The chief Wikileaker who the U.S. promised today to prosecute said his Internet site was just beginning to unload its diplomatic secrets and said the documents will skewer "lying, corrupt and murderous leadership from Bahrain to Brazil."
Julian Assange, the Australian who heads the secret-sharing Web site, told ABC News today he believes his safety and freedom are in danger. He responded to questions by email from a clandestine hideout.
He was undaunted by vows from the U.S. and Australia to prosecute him and said the forthcoming diplomatic cables are aimed at "lying, corrupt and murderous leadership from Bahrain to Brazil."
"We're only one thousandth of the way in and look at what has so far being revealed. There will be many more," he wrote defiantly.
Assange also dismissed a warning today by Secretary of State HillaryClinton who said the dump of secret documents "puts peoples lives in danger," particularly those sources who provided the U.S. with information about abuses in foreign countries.
"U.S. officials have for 50 years trotted out this line when they are afraid the public is going to see how they really behave," Assange said in his email. "The facts are that we wrote to the State Department asking for a list of any specific concerns that might have. They refused to assist, and said they demanded everything, including those documents that revealed abuses, be destroyed."
The Obama administration's top diplomat and lawyer put Wikileaks and Assange on alert today, promising to prosecute any individual, regardless of nationality, who broke U.S. law by making public hundreds of thousands of secret diplomatic cables.
"[To] the extent that we can find anybody involved of breaking American law who has put at risk the assets and the people that I have described…they will be held responsible. They will be held accountable," Attorney General Eric Holder said at a press conference.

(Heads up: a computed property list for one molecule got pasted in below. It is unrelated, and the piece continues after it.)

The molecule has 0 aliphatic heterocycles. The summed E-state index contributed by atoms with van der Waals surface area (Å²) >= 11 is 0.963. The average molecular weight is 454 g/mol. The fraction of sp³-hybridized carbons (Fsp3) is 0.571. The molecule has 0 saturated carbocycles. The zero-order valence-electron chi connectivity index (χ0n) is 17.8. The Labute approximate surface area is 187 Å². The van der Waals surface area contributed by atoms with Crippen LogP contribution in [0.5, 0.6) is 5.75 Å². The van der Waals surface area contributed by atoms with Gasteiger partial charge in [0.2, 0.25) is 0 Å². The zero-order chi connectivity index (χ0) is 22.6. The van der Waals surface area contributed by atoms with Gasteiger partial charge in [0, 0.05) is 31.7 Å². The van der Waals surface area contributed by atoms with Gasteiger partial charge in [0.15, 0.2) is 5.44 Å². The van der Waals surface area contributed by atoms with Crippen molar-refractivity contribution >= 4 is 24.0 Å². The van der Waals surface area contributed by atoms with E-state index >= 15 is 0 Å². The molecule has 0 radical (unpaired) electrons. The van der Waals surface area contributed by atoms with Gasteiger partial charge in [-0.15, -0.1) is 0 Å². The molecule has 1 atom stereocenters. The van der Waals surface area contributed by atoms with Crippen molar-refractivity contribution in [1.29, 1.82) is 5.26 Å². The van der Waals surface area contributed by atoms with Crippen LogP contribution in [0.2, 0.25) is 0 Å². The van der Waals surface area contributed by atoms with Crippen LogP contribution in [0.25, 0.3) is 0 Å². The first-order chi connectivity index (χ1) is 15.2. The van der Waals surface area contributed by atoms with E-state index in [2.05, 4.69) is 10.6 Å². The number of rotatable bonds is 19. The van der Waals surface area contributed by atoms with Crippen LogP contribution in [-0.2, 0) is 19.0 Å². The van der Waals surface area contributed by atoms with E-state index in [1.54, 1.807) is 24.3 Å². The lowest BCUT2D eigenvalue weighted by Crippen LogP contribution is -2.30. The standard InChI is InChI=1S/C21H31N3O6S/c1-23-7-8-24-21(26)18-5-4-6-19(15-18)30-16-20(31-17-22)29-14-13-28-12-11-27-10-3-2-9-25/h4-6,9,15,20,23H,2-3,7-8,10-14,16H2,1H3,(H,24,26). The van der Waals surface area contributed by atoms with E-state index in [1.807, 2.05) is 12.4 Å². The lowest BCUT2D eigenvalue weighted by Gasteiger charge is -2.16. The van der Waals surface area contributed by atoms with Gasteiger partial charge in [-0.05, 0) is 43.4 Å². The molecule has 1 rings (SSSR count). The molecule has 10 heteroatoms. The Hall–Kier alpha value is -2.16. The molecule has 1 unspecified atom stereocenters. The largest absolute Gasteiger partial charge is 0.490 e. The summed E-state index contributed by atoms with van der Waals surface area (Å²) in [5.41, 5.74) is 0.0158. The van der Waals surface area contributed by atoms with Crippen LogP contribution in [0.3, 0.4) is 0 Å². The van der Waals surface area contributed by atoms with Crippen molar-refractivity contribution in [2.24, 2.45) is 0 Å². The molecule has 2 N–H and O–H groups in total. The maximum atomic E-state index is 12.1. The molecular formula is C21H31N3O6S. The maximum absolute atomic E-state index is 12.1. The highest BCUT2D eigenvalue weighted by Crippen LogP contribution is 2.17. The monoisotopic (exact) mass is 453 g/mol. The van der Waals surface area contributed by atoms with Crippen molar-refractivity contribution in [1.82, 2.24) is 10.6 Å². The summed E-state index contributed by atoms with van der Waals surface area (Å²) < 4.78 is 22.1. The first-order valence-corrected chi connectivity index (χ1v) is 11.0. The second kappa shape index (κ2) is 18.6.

Clinton called the release of hundreds of thousands of secret cables "not just an attack on America's foreign policy interests [but] an attack on the international community: the alliances and partnerships, the conversations and negotiations that safeguard global security and advance economic prosperity."
"Some mistakenly applaud those responsible," Clinton said. "There is nothing laudable about endangering innocent people… nothing brave about sabotaging peaceful relations between nations."
Holder said he advocates closing any gaps in current U.S. legislation that would prevent the federal government from fully prosecuting a foreign national like Assange, who published secrets of vital American national interest.
"To the extent that there are gaps in our laws, we will work to close those gaps. Which is not to say… that anybody at this point because of their citizenship or their residence is not a target for or subject of the investigation that's ongoing."
"Let me be clear," the attorney general said. "It is not saber rattling. This is an active ongoing investigation."
Though dedicated to bringing to light secret government documents, Wikileaks operates in the shadows, running a sophisticated Website, manned by an international team from a bunker in Iceland.